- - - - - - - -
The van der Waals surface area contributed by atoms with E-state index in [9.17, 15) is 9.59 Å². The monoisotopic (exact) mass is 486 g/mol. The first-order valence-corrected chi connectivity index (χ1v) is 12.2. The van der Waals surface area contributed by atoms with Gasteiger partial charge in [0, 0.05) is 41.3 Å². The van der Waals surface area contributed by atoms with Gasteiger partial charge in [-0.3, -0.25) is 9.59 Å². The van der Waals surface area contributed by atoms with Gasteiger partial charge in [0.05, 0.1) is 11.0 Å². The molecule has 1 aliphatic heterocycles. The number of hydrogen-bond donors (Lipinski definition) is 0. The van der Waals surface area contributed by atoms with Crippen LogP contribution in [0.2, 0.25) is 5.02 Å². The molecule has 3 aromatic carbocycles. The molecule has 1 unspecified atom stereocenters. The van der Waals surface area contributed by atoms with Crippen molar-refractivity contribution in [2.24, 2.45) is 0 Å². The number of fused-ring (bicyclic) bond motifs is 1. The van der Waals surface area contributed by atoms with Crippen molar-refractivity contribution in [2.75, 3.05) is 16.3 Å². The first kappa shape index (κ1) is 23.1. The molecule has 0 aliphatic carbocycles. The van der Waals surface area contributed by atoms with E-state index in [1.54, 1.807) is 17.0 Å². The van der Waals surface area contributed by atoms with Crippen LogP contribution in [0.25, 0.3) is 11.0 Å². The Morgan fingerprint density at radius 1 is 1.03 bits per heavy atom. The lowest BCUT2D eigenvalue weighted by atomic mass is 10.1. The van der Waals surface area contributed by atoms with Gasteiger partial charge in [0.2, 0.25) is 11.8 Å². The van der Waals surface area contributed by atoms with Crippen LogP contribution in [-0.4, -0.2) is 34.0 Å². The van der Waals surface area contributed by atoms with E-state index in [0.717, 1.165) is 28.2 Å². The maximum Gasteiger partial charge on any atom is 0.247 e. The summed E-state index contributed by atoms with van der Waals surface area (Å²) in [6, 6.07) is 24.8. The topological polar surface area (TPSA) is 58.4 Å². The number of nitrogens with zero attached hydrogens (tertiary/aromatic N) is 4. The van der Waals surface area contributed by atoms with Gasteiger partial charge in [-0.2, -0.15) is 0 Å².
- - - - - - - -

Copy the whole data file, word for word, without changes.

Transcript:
The van der Waals surface area contributed by atoms with E-state index in [9.17, 15) is 9.59 Å². The monoisotopic (exact) mass is 486 g/mol. The first-order valence-corrected chi connectivity index (χ1v) is 12.2. The van der Waals surface area contributed by atoms with Gasteiger partial charge in [0, 0.05) is 41.3 Å². The van der Waals surface area contributed by atoms with Gasteiger partial charge in [-0.3, -0.25) is 9.59 Å². The van der Waals surface area contributed by atoms with Gasteiger partial charge in [0.05, 0.1) is 11.0 Å². The molecule has 1 aliphatic heterocycles. The number of hydrogen-bond donors (Lipinski definition) is 0. The van der Waals surface area contributed by atoms with Crippen LogP contribution in [0.2, 0.25) is 5.02 Å². The molecule has 3 aromatic carbocycles. The molecule has 1 unspecified atom stereocenters. The van der Waals surface area contributed by atoms with Crippen molar-refractivity contribution in [2.24, 2.45) is 0 Å². The number of fused-ring (bicyclic) bond motifs is 1. The van der Waals surface area contributed by atoms with Crippen molar-refractivity contribution in [2.75, 3.05) is 16.3 Å². The first kappa shape index (κ1) is 23.1. The molecule has 0 aliphatic carbocycles. The van der Waals surface area contributed by atoms with E-state index in [1.54, 1.807) is 17.0 Å². The van der Waals surface area contributed by atoms with Crippen LogP contribution in [0.25, 0.3) is 11.0 Å². The Morgan fingerprint density at radius 1 is 1.03 bits per heavy atom. The lowest BCUT2D eigenvalue weighted by atomic mass is 10.1. The van der Waals surface area contributed by atoms with Gasteiger partial charge in [0.2, 0.25) is 11.8 Å². The van der Waals surface area contributed by atoms with Crippen LogP contribution in [-0.4, -0.2) is 34.0 Å². The van der Waals surface area contributed by atoms with E-state index in [0.717, 1.165) is 28.2 Å². The maximum Gasteiger partial charge on any atom is 0.247 e. The summed E-state index contributed by atoms with van der Waals surface area (Å²) in [6, 6.07) is 24.8. The topological polar surface area (TPSA) is 58.4 Å². The number of nitrogens with zero attached hydrogens (tertiary/aromatic N) is 4. The van der Waals surface area contributed by atoms with Gasteiger partial charge in [-0.2, -0.15) is 0 Å².